PRESS RELEASE - September 14, 2004
Governor Bill Richardson Launches
SANTA FE- Governor Bill Richardson today announced the launch of a comprehensive workforce training program to prepare New Mexicans for careers in the film industry. The Governor is allocating $1 million for the purchase of a “mobile” film equipment package which will be used for student classrooms and production training on actual film projects.
“This program will help more New Mexicans find good, high-wage
jobs in the movie industry,” said Governor Richardson. “As
we grow our movie industry through incentives and aggressive recruiting,
it’s critical we have the qualified workforce to handle the increasing
number of film projects.”
“Filmmakers want to work in New Mexico, and the more people we train the more films will be shot here,” says Rick Homans, Cabinet Secretary for New Mexico Economic Development Department. “This training program will result in new, good paying jobs and opportunities for New Mexicans.”
The pilot program, comprised of three thirteen-week semesters, will begin at the Santa Fe Community College on Monday, September 27, 2004, with instructors from IATSE. Beginning in January 2005, Albuquerque Technical-Vocational Institute (TVI) will begin the first semester of the program. Once the pilot program is complete, the Film Technicians Training Program can be offered to all New Mexico Community Colleges and technical-vocational schools throughout the state.
“This is a gift to the people of New Mexico from the Governor
and the legislature,” says Jon Hendry, Business Agent for IATSE
Local 480, “ By investing in our people we will train New Mexicans
to be the best film technicians in the country, if not the world. ”
“This is an exciting chance to support the education and training needed to expand the film industry in New Mexico,” states Jim McLaughlin, the President of Santa Fe Community College.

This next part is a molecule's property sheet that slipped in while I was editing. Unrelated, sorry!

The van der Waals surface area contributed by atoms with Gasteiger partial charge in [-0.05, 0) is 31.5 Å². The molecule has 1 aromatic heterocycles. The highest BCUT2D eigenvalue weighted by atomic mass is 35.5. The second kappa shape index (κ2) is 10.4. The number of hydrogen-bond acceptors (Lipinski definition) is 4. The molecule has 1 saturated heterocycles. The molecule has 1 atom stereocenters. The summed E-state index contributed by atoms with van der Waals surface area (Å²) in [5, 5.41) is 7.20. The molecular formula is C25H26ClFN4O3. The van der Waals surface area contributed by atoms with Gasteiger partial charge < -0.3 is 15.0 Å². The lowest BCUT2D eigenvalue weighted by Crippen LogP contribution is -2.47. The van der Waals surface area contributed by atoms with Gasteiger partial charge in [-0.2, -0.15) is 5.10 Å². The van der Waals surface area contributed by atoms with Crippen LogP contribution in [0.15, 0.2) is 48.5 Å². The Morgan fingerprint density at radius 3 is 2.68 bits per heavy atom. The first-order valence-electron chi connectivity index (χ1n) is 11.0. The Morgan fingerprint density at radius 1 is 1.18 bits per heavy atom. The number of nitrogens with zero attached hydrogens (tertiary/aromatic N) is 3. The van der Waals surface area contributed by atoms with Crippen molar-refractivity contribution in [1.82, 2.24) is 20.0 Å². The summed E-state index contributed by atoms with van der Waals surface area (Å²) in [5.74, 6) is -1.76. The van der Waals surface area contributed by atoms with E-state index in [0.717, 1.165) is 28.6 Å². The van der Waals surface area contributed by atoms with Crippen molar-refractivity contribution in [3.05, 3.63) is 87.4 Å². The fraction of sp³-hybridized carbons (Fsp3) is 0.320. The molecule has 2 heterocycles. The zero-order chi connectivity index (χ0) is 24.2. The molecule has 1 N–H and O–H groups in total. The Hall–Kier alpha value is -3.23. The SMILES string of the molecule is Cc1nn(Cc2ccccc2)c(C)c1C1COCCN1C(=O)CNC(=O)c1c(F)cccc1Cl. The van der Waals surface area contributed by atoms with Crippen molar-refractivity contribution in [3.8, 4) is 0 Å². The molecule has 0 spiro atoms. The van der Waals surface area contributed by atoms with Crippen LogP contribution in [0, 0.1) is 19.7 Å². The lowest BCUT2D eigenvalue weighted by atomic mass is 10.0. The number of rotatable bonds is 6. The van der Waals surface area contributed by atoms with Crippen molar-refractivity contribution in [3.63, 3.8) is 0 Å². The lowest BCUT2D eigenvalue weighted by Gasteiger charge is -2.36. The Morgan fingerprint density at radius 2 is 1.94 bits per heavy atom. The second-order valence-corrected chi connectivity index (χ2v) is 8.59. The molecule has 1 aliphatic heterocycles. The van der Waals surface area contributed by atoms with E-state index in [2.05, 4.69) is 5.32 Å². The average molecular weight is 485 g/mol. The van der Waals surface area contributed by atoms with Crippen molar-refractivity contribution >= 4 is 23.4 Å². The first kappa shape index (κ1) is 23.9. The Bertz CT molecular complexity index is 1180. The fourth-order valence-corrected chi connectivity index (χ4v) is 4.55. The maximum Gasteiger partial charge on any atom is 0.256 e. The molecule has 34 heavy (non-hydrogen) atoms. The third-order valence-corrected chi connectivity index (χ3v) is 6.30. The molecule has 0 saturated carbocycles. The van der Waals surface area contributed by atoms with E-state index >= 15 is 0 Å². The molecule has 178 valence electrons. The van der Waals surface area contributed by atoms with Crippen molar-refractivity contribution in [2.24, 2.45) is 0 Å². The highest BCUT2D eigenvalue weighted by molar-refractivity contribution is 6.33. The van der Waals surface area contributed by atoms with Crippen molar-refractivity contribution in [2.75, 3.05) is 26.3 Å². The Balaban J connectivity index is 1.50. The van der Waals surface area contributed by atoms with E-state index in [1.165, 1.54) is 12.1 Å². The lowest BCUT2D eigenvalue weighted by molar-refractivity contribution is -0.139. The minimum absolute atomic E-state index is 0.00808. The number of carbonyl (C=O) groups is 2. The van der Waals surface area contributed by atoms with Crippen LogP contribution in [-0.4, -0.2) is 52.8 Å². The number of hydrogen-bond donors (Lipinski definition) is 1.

As New Mexico’s film and media industry continues to grow, the key to the states’ ongoing success is the increase of trained film technicians. Graduates of the program will have three “production credits” and will be eligible for IATSE Local 480 membership. In addition, graduates of the program are “certified” by the New Mexico Film Office, IATSE, and the educational institution that provides the training. This certification qualifies the students for participation in the Film Workforce Training Program, a 50% reimbursement program, which is an incentive for producers to hire New Mexicans.
“This is a great opportunity to nurture our natural resources - New Mexico screenwriters, directors, producers, actors and our traditional film school students- by developing their projects through this program,” says Lisa Strout, Director of the New Mexico Film Office.
This is the first phase of Governor Richardson’s two-phase film workforce training initiative. In January, the Governor will be calling upon the legislature for an additional one million dollars to fund the second phase - The Advanced Worker Program. It is designed to provide additional training for existing film crew members who need to upgrade or enhance their skills in order to fill New Mexico crew deficiencies. The Advanced Worker Program will help to keep New Mexico's existing film crews world class.